Nature Physics 08/2013; 10(2). DOI:10.1038/nphys2850 · 20.60 Impact Factor
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    ABSTRACT: Precision spectroscopy of trapped HfF^+ will be used in a search for the permanent electric dipole moment of the electron (eEDM). While this dipole moment has yet to be observed, various extensions to the standard model of particle physics (such as supersymmetry) predict values that are close to the current limit. We present extensive survey spectroscopy of 19 bands covering nearly 5000 cm^(-1) using both frequency-comb and single-frequency laser velocity-modulation spectroscopy. We obtain high-precision rovibrational constants for eight electronic states including those that will be necessary for state preparation and readout in an actual eEDM experiment.
    Chemical Physics Letters 09/2012; 546:11--11. DOI:10.1016/j.cplett.2012.06.03 · 1.99 Impact Factor
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    ABSTRACT: The spectrum of electronic states at 30000--33000 cm$^{-1}$ in hafnium fluoride has been studied using (1+1) resonance-enhanced multi-photon ionization (REMPI) and (1+1$'$) REMPI. Six $\Omega' = 3/2$ and ten $\Pi_{1/2}$ vibronic bands have been characterized. We report the molecular constants for these bands and estimate the electronic energies of the excited states using a correction derived from the observed isotope shifts. When either of two closely spaced $\Pi_{1/2}$ electronic states is used as an intermediate state to access autoionizing Rydberg levels, qualitatively distinct autoionization spectra are observed. The intermediate state-specificity of the autoionization spectra bodes well for the possibility of using a selected $\Pi_{1/2}$ state as an intermediate state to create ionic HfF$^+$ in various selected quantum states, an important requirement for our electron electric dipole moment (eEDM) search in HfF$^+$.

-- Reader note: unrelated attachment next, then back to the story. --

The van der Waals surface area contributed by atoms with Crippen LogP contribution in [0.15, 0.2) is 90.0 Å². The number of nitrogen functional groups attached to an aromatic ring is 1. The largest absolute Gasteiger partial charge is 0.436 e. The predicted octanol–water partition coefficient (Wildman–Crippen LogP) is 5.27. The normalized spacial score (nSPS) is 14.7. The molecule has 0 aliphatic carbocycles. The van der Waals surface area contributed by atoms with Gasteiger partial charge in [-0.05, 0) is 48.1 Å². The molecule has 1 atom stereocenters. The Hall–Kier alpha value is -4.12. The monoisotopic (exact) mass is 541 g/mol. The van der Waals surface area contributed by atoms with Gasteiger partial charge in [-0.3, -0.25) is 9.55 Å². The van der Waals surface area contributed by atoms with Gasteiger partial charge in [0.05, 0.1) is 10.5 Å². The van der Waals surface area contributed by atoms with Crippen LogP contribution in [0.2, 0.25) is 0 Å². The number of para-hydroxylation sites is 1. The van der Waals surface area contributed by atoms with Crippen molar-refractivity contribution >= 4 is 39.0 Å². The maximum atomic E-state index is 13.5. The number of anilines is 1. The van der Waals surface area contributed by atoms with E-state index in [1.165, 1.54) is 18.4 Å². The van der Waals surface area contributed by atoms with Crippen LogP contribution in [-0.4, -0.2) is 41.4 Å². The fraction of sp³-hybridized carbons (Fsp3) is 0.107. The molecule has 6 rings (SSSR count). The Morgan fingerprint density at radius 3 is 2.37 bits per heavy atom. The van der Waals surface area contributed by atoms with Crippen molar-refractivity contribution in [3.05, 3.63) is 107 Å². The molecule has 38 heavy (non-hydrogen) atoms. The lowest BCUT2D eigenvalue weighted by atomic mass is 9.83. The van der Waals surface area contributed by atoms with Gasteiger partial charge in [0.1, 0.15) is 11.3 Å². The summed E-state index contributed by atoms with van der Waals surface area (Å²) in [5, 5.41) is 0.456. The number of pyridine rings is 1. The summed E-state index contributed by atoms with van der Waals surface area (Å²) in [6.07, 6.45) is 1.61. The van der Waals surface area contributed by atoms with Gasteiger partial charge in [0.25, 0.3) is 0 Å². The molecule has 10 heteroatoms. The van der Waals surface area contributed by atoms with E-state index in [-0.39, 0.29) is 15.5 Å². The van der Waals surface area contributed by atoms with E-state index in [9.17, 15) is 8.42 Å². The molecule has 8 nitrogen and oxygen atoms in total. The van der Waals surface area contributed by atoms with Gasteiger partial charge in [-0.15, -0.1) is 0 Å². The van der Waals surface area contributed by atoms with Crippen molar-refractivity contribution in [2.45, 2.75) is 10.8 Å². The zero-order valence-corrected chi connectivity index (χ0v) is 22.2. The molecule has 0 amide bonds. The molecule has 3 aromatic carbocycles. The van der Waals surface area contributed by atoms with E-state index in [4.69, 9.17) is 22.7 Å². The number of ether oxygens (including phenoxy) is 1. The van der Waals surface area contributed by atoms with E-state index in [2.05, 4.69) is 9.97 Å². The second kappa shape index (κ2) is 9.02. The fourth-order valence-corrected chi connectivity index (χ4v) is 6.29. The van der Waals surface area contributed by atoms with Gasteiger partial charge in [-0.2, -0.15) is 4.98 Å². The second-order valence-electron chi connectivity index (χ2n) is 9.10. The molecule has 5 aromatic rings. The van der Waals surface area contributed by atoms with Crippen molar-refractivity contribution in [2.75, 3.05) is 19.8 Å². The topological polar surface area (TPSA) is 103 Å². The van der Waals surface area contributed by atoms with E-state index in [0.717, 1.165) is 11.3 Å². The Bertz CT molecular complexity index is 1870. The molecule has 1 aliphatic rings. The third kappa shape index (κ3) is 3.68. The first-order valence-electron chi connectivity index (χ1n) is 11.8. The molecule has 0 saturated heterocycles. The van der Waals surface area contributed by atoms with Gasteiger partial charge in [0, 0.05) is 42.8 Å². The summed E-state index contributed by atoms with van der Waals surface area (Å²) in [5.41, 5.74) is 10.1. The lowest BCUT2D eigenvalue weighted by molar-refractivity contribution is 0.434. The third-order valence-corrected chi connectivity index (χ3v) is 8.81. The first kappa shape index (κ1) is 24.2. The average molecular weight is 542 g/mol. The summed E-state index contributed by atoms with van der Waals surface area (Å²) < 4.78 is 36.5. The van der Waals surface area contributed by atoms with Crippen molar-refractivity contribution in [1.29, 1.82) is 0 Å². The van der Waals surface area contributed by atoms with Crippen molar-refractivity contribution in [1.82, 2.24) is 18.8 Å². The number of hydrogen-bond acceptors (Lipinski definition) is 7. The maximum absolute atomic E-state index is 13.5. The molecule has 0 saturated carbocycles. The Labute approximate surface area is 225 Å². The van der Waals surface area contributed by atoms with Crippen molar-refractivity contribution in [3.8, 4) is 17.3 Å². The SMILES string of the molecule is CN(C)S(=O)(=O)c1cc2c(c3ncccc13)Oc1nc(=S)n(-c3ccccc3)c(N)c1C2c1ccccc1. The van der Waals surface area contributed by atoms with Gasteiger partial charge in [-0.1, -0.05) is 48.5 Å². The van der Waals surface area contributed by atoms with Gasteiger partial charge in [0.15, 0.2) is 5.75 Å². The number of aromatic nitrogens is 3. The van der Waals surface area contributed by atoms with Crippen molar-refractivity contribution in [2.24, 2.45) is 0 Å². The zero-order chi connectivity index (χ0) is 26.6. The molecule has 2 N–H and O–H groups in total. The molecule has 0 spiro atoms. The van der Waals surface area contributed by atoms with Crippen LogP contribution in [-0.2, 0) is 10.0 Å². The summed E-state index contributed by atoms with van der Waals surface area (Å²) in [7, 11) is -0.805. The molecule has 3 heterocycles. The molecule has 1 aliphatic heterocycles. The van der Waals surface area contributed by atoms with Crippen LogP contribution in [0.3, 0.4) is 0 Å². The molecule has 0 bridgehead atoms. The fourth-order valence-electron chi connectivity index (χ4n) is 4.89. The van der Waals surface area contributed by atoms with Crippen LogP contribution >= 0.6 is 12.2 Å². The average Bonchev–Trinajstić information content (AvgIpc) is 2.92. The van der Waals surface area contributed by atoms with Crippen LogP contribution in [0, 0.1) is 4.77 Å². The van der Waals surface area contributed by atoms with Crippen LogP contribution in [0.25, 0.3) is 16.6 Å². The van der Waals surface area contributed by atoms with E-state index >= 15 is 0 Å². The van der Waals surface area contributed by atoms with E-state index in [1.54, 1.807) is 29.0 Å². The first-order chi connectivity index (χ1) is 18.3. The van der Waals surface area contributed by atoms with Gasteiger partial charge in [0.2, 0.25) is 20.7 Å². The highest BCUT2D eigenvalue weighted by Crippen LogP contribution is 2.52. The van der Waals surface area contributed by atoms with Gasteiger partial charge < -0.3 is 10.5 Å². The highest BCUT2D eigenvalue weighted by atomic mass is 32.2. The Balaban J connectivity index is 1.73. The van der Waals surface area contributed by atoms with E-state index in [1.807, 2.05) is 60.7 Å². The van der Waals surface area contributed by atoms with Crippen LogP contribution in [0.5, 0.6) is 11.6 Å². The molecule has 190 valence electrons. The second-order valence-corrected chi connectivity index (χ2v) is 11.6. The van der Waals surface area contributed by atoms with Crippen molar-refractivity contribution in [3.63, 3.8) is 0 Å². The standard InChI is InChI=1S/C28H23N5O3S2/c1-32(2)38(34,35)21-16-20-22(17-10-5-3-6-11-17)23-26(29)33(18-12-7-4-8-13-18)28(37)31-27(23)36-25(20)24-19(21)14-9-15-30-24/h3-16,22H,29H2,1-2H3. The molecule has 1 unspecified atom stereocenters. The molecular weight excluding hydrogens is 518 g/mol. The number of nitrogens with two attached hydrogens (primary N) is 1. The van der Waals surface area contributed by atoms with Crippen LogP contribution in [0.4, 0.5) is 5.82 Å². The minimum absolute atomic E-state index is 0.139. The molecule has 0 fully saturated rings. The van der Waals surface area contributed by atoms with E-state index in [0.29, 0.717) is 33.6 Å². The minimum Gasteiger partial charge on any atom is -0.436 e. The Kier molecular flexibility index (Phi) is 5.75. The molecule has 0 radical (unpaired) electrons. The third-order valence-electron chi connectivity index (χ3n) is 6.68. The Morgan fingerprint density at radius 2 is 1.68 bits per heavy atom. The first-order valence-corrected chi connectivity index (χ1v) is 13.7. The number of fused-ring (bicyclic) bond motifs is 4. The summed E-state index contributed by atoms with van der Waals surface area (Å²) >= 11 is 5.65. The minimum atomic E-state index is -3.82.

Journal of Molecular Spectroscopy 06/2012; s 276–277. DOI:10.1016/j.jms.2012.06.014 · 1.53 Impact Factor
  • Matt Grau, Huanqian Loh, Eric A. Cornell
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    ABSTRACT: Trapped molecular ions are an ideal platform for precision measurement of the electron electric dipole moment (eEDM). The low lying ^3δ1 electronic state of HfF^+ is predicted to contribute a large sensitivity enhancement to an eEDM measurement. We create HfF^+ by optically exciting a supersonic beam of HfF with two photons to an autoionizing state. We then load the HfF^+ into a novel Paul trap optimized for fluorescence collection and field uniformity. We report on recent experiments in the trap, and on our general progress towards the eEDM measurement. This work is funded by the National Science Foundation and the Marsico Endowed Chair.
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    ABSTRACT: A low lying ^3δ1 state in HfF^+ and ThF^+ is an ideal candidate for a precise measurement of the electron electric dipole moment (eEDM). However, the electronic level structure of these species is not very well studied, and theoretical uncertainties are on the order of 1000 cm-1 for many levels. We have used a recently developed novel technique, frequency comb velocity modulation spectroscopy (VMS), as well as cw-laser VMS for high-sensitivity, high-resolution, ion sensitive detection from 675-1000 nm (10000-14700 cm-1). We report the measurement and assignment of 15 ro-vibrational bands in HfF^+ including accurate fits for the ^3δ1 metastable state and the ^1σ^+ ground state. In addition, we have characterized six excited states and discuss the implications for state preparation and readout in the eEDM experiment. This system will allow rapid characterization of ThF^+, which should further improve the sensitivity of the eEDM experiment. In addition to supporting the eEDM experiment, these studies provide data for testing and refining relativistic molecular structure calculations.
  • Lin Xia, Daniel Lobser, Eric Cornell